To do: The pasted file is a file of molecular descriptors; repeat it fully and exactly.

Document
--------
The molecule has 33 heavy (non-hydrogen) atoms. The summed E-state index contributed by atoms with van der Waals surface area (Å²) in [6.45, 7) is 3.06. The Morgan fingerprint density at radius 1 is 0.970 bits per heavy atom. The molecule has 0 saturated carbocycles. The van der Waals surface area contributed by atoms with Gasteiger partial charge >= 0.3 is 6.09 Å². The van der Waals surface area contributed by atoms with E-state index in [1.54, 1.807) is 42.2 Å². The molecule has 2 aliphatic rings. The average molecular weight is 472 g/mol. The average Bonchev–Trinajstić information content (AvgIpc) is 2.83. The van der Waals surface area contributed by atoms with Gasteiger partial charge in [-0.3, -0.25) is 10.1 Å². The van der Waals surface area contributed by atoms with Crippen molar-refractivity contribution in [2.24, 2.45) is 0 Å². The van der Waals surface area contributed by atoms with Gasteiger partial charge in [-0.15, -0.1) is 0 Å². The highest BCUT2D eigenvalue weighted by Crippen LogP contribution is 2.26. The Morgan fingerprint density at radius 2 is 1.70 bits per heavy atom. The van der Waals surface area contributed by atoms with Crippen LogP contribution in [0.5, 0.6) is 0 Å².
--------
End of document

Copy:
The molecule has 33 heavy (non-hydrogen) atoms. The summed E-state index contributed by atoms with van der Waals surface area (Å²) in [6.45, 7) is 3.06. The Morgan fingerprint density at radius 1 is 0.970 bits per heavy atom. The molecule has 0 saturated carbocycles. The van der Waals surface area contributed by atoms with Gasteiger partial charge >= 0.3 is 6.09 Å². The van der Waals surface area contributed by atoms with E-state index in [1.54, 1.807) is 42.2 Å². The molecule has 2 aliphatic rings. The average molecular weight is 472 g/mol. The average Bonchev–Trinajstić information content (AvgIpc) is 2.83. The van der Waals surface area contributed by atoms with Gasteiger partial charge in [-0.3, -0.25) is 10.1 Å². The van der Waals surface area contributed by atoms with Crippen molar-refractivity contribution in [2.24, 2.45) is 0 Å². The van der Waals surface area contributed by atoms with Gasteiger partial charge in [-0.15, -0.1) is 0 Å². The highest BCUT2D eigenvalue weighted by Crippen LogP contribution is 2.26. The Morgan fingerprint density at radius 2 is 1.70 bits per heavy atom. The van der Waals surface area contributed by atoms with Crippen LogP contribution in [0.5, 0.6) is 0 Å².